Ivan Krastev writes: The millions of people storming the borders of the European Union today are right to believe that migration is the best revolution. It is a revolution of the individual, not the masses. The European Union is more attractive than any 20th-century utopia, for the simple reason that it exists. But as it looks today, the migrants’ revolution could easily inspire a counterrevolution in Europe.
The myriad acts of solidarity toward refugees fleeing war and persecution that we saw months ago are today overshadowed by their inverse: a raging anxiety that these same foreigners will compromise Europe’s welfare model and historic culture. Cellphone images of foreign-looking men attacking and abusing German women during New Year’s in Cologne crystallized the fear that liberal governments are too weak and confused to defend Europe, and that the situation with migration is spiraling out of control.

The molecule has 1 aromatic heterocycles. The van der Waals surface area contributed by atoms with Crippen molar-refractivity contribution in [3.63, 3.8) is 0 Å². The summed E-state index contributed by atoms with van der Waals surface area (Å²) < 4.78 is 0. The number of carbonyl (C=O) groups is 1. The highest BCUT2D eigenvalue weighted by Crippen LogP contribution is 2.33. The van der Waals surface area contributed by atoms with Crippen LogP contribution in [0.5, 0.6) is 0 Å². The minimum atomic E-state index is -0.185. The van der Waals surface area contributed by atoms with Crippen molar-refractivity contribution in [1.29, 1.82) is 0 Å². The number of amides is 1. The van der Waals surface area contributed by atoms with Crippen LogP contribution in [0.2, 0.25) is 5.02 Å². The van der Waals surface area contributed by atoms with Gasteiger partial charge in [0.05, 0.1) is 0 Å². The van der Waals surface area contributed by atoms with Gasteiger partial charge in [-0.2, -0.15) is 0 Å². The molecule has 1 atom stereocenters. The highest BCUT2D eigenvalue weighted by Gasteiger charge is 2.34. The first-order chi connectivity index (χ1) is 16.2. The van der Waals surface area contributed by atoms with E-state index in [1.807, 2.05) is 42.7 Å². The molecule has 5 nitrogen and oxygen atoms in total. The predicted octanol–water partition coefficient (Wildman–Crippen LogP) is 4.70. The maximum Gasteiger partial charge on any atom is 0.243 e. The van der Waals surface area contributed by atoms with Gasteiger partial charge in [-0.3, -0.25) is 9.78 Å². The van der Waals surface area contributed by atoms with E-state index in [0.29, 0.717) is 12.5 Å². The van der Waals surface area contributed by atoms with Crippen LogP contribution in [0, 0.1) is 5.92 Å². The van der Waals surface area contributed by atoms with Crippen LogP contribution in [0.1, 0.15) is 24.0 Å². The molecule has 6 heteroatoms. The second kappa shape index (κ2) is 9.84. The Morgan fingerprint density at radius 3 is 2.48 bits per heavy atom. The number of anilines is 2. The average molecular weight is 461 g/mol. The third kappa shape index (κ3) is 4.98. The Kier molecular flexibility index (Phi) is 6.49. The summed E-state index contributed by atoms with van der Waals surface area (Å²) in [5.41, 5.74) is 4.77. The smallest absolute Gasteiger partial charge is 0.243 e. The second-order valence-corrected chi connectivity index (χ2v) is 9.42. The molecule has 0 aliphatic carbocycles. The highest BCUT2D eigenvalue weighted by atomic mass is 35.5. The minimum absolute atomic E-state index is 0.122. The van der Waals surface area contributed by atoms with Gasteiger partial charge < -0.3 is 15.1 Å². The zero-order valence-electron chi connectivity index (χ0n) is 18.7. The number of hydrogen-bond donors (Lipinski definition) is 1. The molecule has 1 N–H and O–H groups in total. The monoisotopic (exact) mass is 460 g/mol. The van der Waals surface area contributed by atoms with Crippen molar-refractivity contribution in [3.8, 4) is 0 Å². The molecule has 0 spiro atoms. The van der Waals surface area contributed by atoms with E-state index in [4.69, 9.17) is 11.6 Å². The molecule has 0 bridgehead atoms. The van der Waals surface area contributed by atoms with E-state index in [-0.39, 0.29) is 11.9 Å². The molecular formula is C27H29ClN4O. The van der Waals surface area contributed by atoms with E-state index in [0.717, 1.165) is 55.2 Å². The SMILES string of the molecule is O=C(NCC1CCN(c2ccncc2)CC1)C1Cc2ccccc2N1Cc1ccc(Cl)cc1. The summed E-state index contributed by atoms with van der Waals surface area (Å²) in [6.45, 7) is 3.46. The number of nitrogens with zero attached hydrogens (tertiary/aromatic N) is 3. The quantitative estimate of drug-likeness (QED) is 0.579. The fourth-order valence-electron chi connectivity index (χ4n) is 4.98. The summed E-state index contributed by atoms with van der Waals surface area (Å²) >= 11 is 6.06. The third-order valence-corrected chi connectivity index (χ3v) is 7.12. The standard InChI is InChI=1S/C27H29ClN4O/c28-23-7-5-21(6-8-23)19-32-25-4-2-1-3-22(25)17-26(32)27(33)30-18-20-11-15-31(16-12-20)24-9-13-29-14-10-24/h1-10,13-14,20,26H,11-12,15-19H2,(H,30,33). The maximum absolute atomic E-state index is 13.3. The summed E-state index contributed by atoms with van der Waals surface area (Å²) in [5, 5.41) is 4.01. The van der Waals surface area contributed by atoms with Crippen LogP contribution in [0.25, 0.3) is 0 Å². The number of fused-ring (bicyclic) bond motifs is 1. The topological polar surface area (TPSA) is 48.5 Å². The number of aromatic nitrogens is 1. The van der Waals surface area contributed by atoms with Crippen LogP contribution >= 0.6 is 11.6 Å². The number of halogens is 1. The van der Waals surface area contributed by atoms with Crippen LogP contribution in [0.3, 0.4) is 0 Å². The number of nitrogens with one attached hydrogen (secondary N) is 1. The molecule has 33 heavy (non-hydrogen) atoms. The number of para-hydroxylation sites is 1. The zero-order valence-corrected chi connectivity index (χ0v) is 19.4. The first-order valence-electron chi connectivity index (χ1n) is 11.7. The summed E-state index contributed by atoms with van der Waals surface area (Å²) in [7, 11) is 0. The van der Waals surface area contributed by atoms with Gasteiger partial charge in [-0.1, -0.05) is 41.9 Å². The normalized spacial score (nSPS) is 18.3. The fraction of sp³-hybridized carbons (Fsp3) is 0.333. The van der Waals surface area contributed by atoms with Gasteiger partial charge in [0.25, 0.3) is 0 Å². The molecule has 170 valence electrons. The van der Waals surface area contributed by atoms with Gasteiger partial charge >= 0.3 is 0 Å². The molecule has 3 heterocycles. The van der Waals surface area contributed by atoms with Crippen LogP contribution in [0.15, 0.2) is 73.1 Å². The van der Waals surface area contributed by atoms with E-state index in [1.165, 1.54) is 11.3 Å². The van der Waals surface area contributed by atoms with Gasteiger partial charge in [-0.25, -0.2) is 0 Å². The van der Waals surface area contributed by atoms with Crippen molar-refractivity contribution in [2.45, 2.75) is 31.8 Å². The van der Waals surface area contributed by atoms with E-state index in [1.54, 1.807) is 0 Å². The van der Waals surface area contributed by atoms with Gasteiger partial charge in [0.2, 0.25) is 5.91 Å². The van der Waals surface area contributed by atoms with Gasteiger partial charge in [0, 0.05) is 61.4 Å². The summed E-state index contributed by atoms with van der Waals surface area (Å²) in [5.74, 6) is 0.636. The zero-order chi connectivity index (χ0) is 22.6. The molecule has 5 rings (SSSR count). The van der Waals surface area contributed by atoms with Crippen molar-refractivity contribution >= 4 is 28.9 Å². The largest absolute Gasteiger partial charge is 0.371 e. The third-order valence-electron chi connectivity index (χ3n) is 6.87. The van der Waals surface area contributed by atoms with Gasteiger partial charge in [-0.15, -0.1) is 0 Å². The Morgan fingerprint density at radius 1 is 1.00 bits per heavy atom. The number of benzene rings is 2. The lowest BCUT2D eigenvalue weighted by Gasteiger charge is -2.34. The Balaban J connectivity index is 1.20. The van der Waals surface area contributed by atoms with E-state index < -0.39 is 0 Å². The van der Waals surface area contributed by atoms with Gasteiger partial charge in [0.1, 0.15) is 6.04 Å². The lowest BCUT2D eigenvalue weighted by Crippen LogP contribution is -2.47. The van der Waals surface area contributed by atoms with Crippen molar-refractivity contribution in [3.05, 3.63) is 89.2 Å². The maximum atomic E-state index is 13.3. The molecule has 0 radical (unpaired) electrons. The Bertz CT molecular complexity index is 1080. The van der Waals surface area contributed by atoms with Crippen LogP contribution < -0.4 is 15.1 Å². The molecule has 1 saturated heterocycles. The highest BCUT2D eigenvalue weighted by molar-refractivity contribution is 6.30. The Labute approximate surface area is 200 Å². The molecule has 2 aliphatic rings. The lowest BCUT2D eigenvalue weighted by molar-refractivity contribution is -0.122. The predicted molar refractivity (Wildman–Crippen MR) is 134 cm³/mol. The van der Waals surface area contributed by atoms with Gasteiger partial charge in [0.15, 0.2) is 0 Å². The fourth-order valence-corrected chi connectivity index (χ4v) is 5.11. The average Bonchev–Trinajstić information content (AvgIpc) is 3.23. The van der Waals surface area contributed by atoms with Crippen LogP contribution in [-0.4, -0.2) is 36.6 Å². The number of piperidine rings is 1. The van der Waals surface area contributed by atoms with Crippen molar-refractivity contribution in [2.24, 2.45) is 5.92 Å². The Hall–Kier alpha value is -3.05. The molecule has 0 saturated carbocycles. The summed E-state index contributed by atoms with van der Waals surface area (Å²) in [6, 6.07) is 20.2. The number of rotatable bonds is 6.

Even before Cologne, a majority of Germans had started to doubt that their country could integrate those hundreds of thousands of Syrians, Afghans and others who have arrived in the last year. Chancellor Angela Merkel, who until recently was the symbol of the European Union’s self-confidence and resilience, is now portrayed as a Gorbachev-like figure, noble but naïve, somebody whose “Wir shaffen es” — “We can do it” — policy has put Europe at risk.
But it is not only the refugees who have arrived, and those on the way, that keep Berlin’s government on the edge of a nervous breakdown. Germany has a second, less discussed but no less disturbing integration problem: European integration itself. [Continue reading…]